The 13th iteration of SWLDP took place in 2021 and, despite the challenges brought by Covid-19 and remote learning, the participants made it clear they did not feel like the unlucky ones. Following Module 2 of the programme, over 94% of respondents would recommend it to others, with one remarking that they had done so already.
One participant said: “The programme provides the space to articulate fears, question, listen and share experiences as part of a leadership journey. We are enabled to get under the skin of our own experiences in a supportive and safe environment.”
Providing that ‘supportive and safe environment’ is a key aim for programme director Barbara Bassa, as she seeks to allow participants to create a space for deep reflection and open and challenging conversations with colleagues from the sector.
‘Stimulating and thought-provoking’
The programme also looks to enhance technical knowledge of key strategic areas including institutional finance, structures and governance along with exploring individual leadership styles, leadership legacy, personal impact and developing political skills. Participants felt that the programme does all this and more, by providing a networking space and the opportunity to learn from peers in senior leadership roles.
Another participant said: “This has been a stimulating and thought provoking programme. Increasing my knowledge and understanding of how HE works and also how to influence and lead in such complex sector. An opportunity to work with a wide range of exceptional people who have contributed their experiences and offered support unconditionally.”
The participants also said that they had made fantastic connections and, despite not being able to meet in person, connecting with other senior women from across the globe was a hugely important part of the experience.
One participant hoped to meet the other participants in the future to continue the valuable conversations, while another appreciated the ‘time and space to build a rich network of women leaders.’
“The SWLDP provided me with expert insight into the finance and governance arrangements within the HE sector. The facilitators were experts in their field, and really cared about the experience of those on the Development Programme. A safe space was created and whilst it was online in delivery, I do hope that I will meet some of the participants in person one day to continue the supportive, yet challenging, discussions.”
‘Value your values’
More than anything else, the participants felt inspired and empowered following the programme and were given the opportunity to focus on their personal strengths and develop a personal leadership style which they could take back to their institution with confidence.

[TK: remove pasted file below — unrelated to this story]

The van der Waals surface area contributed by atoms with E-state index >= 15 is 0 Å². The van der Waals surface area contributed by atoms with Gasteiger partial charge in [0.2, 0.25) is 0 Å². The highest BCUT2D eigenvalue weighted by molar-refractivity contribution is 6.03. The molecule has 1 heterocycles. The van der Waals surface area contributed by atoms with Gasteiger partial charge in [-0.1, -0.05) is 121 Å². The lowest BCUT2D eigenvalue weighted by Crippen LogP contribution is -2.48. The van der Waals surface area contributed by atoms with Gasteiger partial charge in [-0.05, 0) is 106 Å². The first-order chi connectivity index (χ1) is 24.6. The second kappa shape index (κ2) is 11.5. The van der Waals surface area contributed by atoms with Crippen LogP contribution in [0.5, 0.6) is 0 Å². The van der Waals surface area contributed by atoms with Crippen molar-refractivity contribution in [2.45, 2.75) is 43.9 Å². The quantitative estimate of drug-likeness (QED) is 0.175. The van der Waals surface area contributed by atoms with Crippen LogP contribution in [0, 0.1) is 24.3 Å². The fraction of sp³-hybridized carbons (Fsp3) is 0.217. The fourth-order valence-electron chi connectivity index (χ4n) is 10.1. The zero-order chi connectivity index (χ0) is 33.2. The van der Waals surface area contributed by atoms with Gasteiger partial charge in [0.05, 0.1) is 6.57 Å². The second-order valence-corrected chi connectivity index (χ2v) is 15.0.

One said: “Sometimes you just need that nudge to release your potential. The programme provides the affirmation that you might not hear in your daily life. You will walk away feeling lifted up on the shoulders of incredible women and find you have a much better view.”
Another remarked: “The programme has taught me to be bold and not be afraid to value my values. I have achieved what I have because of this and shouldn't underestimate my own worth to higher education.”
Another simply said: “Be yourself with skill; Value your values.”
Three months later…
Three months after SWLDP13 had concluded, we caught up with the participants again to get their thoughts on the impact it has had on them in the time since. Participants said that confidence in decision-making was the biggest impact, along with stronger political awareness and the ability to delegate and ‘use the influential leadership concept, build coalitions and paint the bigger picture’.
“I think the programme has made me feel more confident about my own approach to leadership, my capabilities and contribution to Faculty and the institution. This has enabled me to say no to some activities when it has been appropriate to say so, I try not to keep repeating successes but give others the opportunity to learn whilst I move on to new challenges for me. I feel I have become more politically aware and am working on becoming more astute whilst remaining authentic and true to my own values.”
Participants were also asked about opportunities for leadership roles they had pursued since, with one being successful in becoming a Deputy Pro-Vice Chancellor at their institution and others applying for roles such as Head of School and Director of Education they say they would not have had the confidence applying for before the programme.